A Taxi, three trains, and a short historic walk later, we found ourselves at Café Blumen in Mainz. With the sun making it’s self known and it’s warmth continuing into the evening it became a half indoor/half outdoor show in which a lot of very pretty Mainz people sat and politely watched with candles illuminating their faces. The encore became very special as Dan and I sung together outside completely unplugged. You remember these moments

Unpredictably, this was my third visit to Mainz and the other two times were about 15 years ago as part of a swimming event. Feeling surprisingly fresh I wandered off this morning beside the river to ‘Freibad Maaraue’, the 50m swimming pool where I nervously competed all those years ago; it was closed! Not willing to accept defeat in my quest for nostalgia I jumped the fence where I had the chance to stand next to the pool, close my eyes, and envisage the past. I took a couple of photographs and then noticed a man doing some jobs. Decided it was best to scarper quickly.

Breakfast was served by the elegant, hard working waitress from the night before and by 1.15pm we stood on the platform waiting for our train to Duisburg. With so many bags getting on and off trains can be a nightmare and on this occasion we managed to get ourselves trapped at the end of the train blocking the walkways through the carriages. Positively, out of this, the chance to meet two female travellers from Belgium presented it’s self and after a short introduction they gifted us chocolate from their homeland. In response Dan and I performed a rather sketchy rendition of my song ‘Empty Can’. They seemed to like it :)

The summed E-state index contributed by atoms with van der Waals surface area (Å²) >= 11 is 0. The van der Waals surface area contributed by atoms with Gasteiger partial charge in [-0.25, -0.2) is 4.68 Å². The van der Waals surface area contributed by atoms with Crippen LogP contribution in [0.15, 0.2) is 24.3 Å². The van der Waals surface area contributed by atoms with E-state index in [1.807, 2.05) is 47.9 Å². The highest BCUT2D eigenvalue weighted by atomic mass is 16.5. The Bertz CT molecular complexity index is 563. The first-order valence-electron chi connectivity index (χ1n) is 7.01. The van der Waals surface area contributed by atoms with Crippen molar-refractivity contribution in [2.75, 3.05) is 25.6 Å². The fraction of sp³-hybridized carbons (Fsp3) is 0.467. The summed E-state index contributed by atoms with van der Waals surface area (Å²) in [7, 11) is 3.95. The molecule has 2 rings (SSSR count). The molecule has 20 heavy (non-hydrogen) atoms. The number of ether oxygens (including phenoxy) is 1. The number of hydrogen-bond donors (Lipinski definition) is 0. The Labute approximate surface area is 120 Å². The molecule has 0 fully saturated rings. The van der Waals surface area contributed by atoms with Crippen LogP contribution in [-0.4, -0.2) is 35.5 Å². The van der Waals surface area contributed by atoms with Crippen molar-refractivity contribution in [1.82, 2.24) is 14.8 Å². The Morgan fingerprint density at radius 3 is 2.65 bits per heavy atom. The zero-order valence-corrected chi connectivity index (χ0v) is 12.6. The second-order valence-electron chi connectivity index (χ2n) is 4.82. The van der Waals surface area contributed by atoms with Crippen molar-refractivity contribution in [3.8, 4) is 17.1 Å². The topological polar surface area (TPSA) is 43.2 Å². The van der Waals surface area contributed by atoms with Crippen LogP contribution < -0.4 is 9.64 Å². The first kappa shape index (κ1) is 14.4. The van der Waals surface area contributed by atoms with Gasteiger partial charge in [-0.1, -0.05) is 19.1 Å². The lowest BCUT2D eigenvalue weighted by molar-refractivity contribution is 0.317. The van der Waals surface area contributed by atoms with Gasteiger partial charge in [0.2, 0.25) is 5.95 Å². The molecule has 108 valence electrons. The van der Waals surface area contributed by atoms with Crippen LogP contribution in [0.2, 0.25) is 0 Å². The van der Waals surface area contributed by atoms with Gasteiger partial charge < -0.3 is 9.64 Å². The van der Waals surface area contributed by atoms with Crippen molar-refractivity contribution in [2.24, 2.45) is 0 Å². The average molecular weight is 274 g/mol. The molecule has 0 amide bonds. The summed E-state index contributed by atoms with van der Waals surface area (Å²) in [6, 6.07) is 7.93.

Now we continue on the train to Cafe Kaldi in Duisburg. The sixth night of the tour, and the sixth show. Six in six.

Welcome back to Germany

Schwäblisch hall is like no other place I’ve ever been. It’s city centre is consistently beautiful anywhere your feet take you. I guess my home city Cambridge has some similarities, but with only 35,000 inhabitants and a more dynamic landscape Schwäblisch Hall arguably permeates a greater sense of peace. In my life I have had the privilege and torture of visiting a few places for a short time, and it is seldom that I am as struck as I am right now. I am writing before tonight’s performance and in truth I don’t think I care how it goes. Partly because I am pretty confident it’s going to go well, but also because what I seen already is day conquering enough. ‘The day is won!’ as my busking buddy Pete would say after someone drops a sizeable note in the case. 

Since Berne we have been in a state of travel. There may have been two performances squeezed in, and I do remember enjoying them, but it’s been a bit hectic. Switzerland is an incredible place, but with constant showers it didn’t always seem on our side. Fortunately though it’s people did. I want to thank Caroline for organising the show at Linden Pub in Bäretsvill. It’s the only place in north Switzerland that serves Guinness on tap, and let me tell you, Peach (the landlord) serves it well. I Also want to show appreciation for Jake from Alte Kaserne in Zurich. It was our biggest venue so far and a great way to say goodbye to Switzerland for now.
Welcome back to Germany
Schwäblisch hall is like no other place I’ve ever been. It’s city centre is consistently beautiful anywhere your feet take you. I guess my home city Cambridge has some similarities, but with only 35,000 inhabitants and a more dynamic landscape Schwäblisch Hall arguably permeates a greater sense of peace. In my life I have had the privilege and torture of visiting a few places for a short time, and it is seldom that I am as struck as I am right now. I am writing before tonight’s performance and in truth I don’t think I care how it goes. Partly because I am pretty confident it’s going to go well, but also because what I seen already is day conquering enough. ‘The day is won!’ as my busking buddy Pete would say after someone drops a sizeable note in the case.